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Antipater undertook the subjugation of Eumenes. With him Antigonus

joined his forces, and the campaign against Cappadocia was pressed with

vigor. Nora, the strongest fortress in that country, was besieged, and

Eumenes was hard pressed to hold out against his assailants. While the

blockade was still in force, the unscrupulous Antigonus made overtures

to Eumenes, and tried to induce him to enter into a league against

Antipater; but Eumenes replied that he would enter into no alliance with

any except a representative of the House of Alexander. He then returned

into the fortress, and the siege was resumed.

Before the place could be taken Antipater died, and Polysperchon was

appointed to succeed him in the regency. In the mean time, the son of

Roxana was associated with Arrhidaeus, and both were put in charge of

the new Regent. It soon became apparent that Antigonus had expected the

general management of affairs to devolve on himself, and finding another

preferred before him, he began to take counsel how he might obtain by

force or intrigue that which was denied him by the free will of others.

He accordingly entered into a conspiracy with Cassander, the son of

Antipater. This ambitious soldier had succeeded in gaining the

affections of Eurydice, and hoped to gain not only her, but with her the

shadowy Empire, the crown of which was worn by her half-imbecile


For this piece of political gallantry Cassander was disinherited by his

father. The young man had fled to Antigonus, and now became his natural

ally. Hereupon Antigonus took the field and attempted to win by open

force, while Cassander, remaining in the shadow, continued to operate by

subtlety. Ephesus was presently seized, and some ship loads of money,

amounting to six hundred talents, destined to meet the expenses of the

Imperial government of the East, were captured by Antigonus. Eumenes was

again tempted to join him in an alliance against Polysperchon, but could

not be seduced from his loyalty.

The faithful satrap presently thereafter succeeded in making his escape

from Nora, and thus brought the siege to naught. He soon afterwards

entered into an open alliance with Polysperchon, who conferred upon him

the supreme command of all of the Asiatic armies of the Empire. Another

measure of the Regent was his edict reestablishing democracy in all the

states of Greece. It was thought by this means that the allegiance of

the Hellenic commonwealths would remain unshaken, notwithstanding the

temptations to which they were subjected by Antigonus. The event,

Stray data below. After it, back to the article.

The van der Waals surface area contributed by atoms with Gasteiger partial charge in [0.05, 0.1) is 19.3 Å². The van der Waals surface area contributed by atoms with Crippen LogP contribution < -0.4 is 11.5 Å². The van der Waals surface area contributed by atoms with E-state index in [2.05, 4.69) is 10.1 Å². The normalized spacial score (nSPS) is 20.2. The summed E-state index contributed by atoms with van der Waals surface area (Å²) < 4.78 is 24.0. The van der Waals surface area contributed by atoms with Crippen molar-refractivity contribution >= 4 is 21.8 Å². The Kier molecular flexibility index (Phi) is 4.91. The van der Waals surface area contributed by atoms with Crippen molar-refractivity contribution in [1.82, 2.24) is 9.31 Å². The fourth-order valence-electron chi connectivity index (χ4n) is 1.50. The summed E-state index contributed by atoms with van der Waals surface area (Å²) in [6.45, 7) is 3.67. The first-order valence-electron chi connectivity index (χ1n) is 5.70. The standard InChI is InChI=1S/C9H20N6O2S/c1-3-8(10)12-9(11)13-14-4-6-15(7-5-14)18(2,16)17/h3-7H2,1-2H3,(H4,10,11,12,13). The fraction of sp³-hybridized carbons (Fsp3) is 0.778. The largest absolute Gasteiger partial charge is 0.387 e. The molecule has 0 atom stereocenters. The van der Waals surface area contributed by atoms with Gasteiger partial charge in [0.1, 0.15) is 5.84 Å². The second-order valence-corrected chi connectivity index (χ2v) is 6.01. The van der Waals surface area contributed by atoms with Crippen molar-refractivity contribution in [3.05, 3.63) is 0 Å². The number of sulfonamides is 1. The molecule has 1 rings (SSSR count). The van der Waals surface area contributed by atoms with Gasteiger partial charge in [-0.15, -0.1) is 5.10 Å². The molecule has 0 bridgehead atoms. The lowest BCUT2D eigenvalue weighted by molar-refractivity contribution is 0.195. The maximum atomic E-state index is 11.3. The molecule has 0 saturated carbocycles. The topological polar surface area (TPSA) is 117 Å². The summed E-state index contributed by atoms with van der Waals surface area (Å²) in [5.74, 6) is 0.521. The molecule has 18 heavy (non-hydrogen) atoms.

however, was the introduction of a reign of confusion such as not even

the turbulent Greeks could well endure. For a while the popular

distraction knew no bounds. The worst elements of society became

suddenly predominant. At Athens the aged Phocion, who had been forty-

five times elected general by the assembly, and was now eighty-five

years old, was condemned by the rabble to drink the hemlock. During the

year 318 B. C. a desultory warfare was carried on between Cassander and

Polysperchon. A naval battle was fought in the Bosphorus, in which

Nicanor, the admiral of Antigonus, was defeated with a loss of one-half

of his ships; but that satrap a few days afterward made a sudden descent

upon the victors while encamped on the coast of Thrace, and in the

battle of Byzantium inflicted on them a bloody defeat. Athens thereupon

surrendered to Cassander, and the government was conferred on Demetrius


Meanwhile Polysperchon, as a means of strengthening his government, had

brought home to Pella, Olympias, the mother of Alexander. That ambitious

and passionate woman became a powerful influence in the affairs of

state. Her favorite scheme was to secure the united dominions of the

conqueror for her grandson Alexander, son of Roxana. The ascendancy of

Eurydice over the supporters of her husband, Arrhidaeus, was equally

marked. It thus happened that the Macedonian world was torn almost as

much by the rivalries of two women as by the arms of Cassander and the

Regent. The struggle, however, was brief

as it was fierce. Olympias, having gained

over the soldiery to her cause, compelled Eurydice and her husband, the king, to fly for their lives. Having soon afterwards obtained

possession of their persons, she caused them